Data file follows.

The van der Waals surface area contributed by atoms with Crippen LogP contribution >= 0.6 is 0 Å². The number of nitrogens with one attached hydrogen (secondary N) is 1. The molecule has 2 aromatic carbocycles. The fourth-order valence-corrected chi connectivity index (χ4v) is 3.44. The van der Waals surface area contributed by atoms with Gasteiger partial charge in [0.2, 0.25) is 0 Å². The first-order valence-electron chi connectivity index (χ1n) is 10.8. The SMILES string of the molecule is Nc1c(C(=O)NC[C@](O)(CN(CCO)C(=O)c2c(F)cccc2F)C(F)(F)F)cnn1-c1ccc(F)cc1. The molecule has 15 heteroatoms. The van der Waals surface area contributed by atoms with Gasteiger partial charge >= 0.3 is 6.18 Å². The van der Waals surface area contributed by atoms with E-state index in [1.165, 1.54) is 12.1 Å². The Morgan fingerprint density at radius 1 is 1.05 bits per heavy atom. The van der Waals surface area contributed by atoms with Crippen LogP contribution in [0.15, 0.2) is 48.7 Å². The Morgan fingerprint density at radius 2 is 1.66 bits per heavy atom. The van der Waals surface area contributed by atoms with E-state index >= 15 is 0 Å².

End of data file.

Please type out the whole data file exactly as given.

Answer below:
The van der Waals surface area contributed by atoms with Crippen LogP contribution >= 0.6 is 0 Å². The number of nitrogens with one attached hydrogen (secondary N) is 1. The molecule has 2 aromatic carbocycles. The fourth-order valence-corrected chi connectivity index (χ4v) is 3.44. The van der Waals surface area contributed by atoms with Gasteiger partial charge in [0.2, 0.25) is 0 Å². The first-order valence-electron chi connectivity index (χ1n) is 10.8. The SMILES string of the molecule is Nc1c(C(=O)NC[C@](O)(CN(CCO)C(=O)c2c(F)cccc2F)C(F)(F)F)cnn1-c1ccc(F)cc1. The molecule has 15 heteroatoms. The van der Waals surface area contributed by atoms with Gasteiger partial charge >= 0.3 is 6.18 Å². The van der Waals surface area contributed by atoms with E-state index in [1.165, 1.54) is 12.1 Å². The Morgan fingerprint density at radius 1 is 1.05 bits per heavy atom. The van der Waals surface area contributed by atoms with Crippen LogP contribution in [0.15, 0.2) is 48.7 Å². The Morgan fingerprint density at radius 2 is 1.66 bits per heavy atom. The van der Waals surface area contributed by atoms with E-state index >= 15 is 0 Å².